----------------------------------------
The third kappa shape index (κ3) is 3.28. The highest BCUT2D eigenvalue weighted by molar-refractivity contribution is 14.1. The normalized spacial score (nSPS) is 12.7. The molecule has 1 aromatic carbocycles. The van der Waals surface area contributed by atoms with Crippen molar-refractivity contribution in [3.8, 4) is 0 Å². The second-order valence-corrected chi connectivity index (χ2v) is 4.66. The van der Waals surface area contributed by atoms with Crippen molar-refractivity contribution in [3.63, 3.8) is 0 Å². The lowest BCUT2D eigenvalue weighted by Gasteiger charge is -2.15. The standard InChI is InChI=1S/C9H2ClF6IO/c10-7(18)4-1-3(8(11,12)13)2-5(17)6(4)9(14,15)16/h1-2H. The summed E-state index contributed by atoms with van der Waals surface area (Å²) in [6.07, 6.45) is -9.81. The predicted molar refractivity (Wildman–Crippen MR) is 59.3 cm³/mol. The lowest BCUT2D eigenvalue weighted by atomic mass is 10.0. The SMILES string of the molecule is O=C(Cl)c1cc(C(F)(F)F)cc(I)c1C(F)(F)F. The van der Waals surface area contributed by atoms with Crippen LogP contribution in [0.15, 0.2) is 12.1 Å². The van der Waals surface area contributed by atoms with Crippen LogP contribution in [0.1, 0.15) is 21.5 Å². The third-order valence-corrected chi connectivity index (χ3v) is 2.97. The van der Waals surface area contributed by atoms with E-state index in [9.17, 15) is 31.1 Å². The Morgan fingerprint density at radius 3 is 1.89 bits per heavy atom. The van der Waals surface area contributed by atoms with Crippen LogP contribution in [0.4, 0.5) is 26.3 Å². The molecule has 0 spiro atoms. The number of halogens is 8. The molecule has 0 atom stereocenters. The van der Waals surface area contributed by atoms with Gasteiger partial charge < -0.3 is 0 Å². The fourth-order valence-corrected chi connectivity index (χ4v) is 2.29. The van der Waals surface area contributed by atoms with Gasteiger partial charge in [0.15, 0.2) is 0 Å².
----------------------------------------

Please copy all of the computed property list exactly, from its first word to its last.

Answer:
The third kappa shape index (κ3) is 3.28. The highest BCUT2D eigenvalue weighted by molar-refractivity contribution is 14.1. The normalized spacial score (nSPS) is 12.7. The molecule has 1 aromatic carbocycles. The van der Waals surface area contributed by atoms with Crippen molar-refractivity contribution in [3.8, 4) is 0 Å². The second-order valence-corrected chi connectivity index (χ2v) is 4.66. The van der Waals surface area contributed by atoms with Crippen molar-refractivity contribution in [3.63, 3.8) is 0 Å². The lowest BCUT2D eigenvalue weighted by Gasteiger charge is -2.15. The standard InChI is InChI=1S/C9H2ClF6IO/c10-7(18)4-1-3(8(11,12)13)2-5(17)6(4)9(14,15)16/h1-2H. The summed E-state index contributed by atoms with van der Waals surface area (Å²) in [6.07, 6.45) is -9.81. The predicted molar refractivity (Wildman–Crippen MR) is 59.3 cm³/mol. The lowest BCUT2D eigenvalue weighted by atomic mass is 10.0. The SMILES string of the molecule is O=C(Cl)c1cc(C(F)(F)F)cc(I)c1C(F)(F)F. The van der Waals surface area contributed by atoms with Crippen LogP contribution in [0.15, 0.2) is 12.1 Å². The van der Waals surface area contributed by atoms with Crippen LogP contribution in [0.1, 0.15) is 21.5 Å². The third-order valence-corrected chi connectivity index (χ3v) is 2.97. The van der Waals surface area contributed by atoms with E-state index in [9.17, 15) is 31.1 Å². The Morgan fingerprint density at radius 3 is 1.89 bits per heavy atom. The van der Waals surface area contributed by atoms with Crippen LogP contribution in [0.4, 0.5) is 26.3 Å². The molecule has 0 spiro atoms. The number of halogens is 8. The molecule has 0 atom stereocenters. The van der Waals surface area contributed by atoms with Gasteiger partial charge < -0.3 is 0 Å². The fourth-order valence-corrected chi connectivity index (χ4v) is 2.29. The van der Waals surface area contributed by atoms with Gasteiger partial charge in [0.15, 0.2) is 0 Å².